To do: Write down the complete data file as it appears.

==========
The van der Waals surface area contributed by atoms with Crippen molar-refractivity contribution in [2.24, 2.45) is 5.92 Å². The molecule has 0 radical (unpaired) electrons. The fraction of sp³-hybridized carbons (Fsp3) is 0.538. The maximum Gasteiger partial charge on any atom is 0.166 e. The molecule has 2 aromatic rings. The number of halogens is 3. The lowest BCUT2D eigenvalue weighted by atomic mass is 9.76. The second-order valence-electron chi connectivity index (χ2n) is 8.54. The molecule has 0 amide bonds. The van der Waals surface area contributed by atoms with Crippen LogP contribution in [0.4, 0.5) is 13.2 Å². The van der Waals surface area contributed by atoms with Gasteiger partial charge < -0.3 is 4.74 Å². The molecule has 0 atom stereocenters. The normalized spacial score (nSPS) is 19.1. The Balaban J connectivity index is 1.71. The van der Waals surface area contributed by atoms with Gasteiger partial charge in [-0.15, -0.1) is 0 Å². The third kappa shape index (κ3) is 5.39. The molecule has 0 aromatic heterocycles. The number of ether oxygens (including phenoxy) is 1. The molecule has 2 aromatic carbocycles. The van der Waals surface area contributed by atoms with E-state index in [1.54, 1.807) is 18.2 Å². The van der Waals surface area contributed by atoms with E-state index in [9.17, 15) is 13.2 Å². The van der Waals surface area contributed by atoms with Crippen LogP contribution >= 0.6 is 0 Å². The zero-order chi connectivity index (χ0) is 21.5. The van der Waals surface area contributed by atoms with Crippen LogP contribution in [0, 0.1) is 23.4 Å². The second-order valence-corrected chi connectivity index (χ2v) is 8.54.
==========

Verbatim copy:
The van der Waals surface area contributed by atoms with Crippen molar-refractivity contribution in [2.24, 2.45) is 5.92 Å². The molecule has 0 radical (unpaired) electrons. The fraction of sp³-hybridized carbons (Fsp3) is 0.538. The maximum Gasteiger partial charge on any atom is 0.166 e. The molecule has 2 aromatic rings. The number of halogens is 3. The lowest BCUT2D eigenvalue weighted by atomic mass is 9.76. The second-order valence-electron chi connectivity index (χ2n) is 8.54. The molecule has 0 amide bonds. The van der Waals surface area contributed by atoms with Crippen LogP contribution in [0.4, 0.5) is 13.2 Å². The van der Waals surface area contributed by atoms with Gasteiger partial charge < -0.3 is 4.74 Å². The molecule has 0 atom stereocenters. The normalized spacial score (nSPS) is 19.1. The Balaban J connectivity index is 1.71. The van der Waals surface area contributed by atoms with Gasteiger partial charge in [-0.15, -0.1) is 0 Å². The third kappa shape index (κ3) is 5.39. The molecule has 0 aromatic heterocycles. The number of ether oxygens (including phenoxy) is 1. The molecule has 2 aromatic carbocycles. The van der Waals surface area contributed by atoms with E-state index in [1.54, 1.807) is 18.2 Å². The van der Waals surface area contributed by atoms with E-state index in [9.17, 15) is 13.2 Å². The van der Waals surface area contributed by atoms with Crippen LogP contribution >= 0.6 is 0 Å². The zero-order chi connectivity index (χ0) is 21.5. The van der Waals surface area contributed by atoms with Crippen LogP contribution in [0, 0.1) is 23.4 Å². The second-order valence-corrected chi connectivity index (χ2v) is 8.54.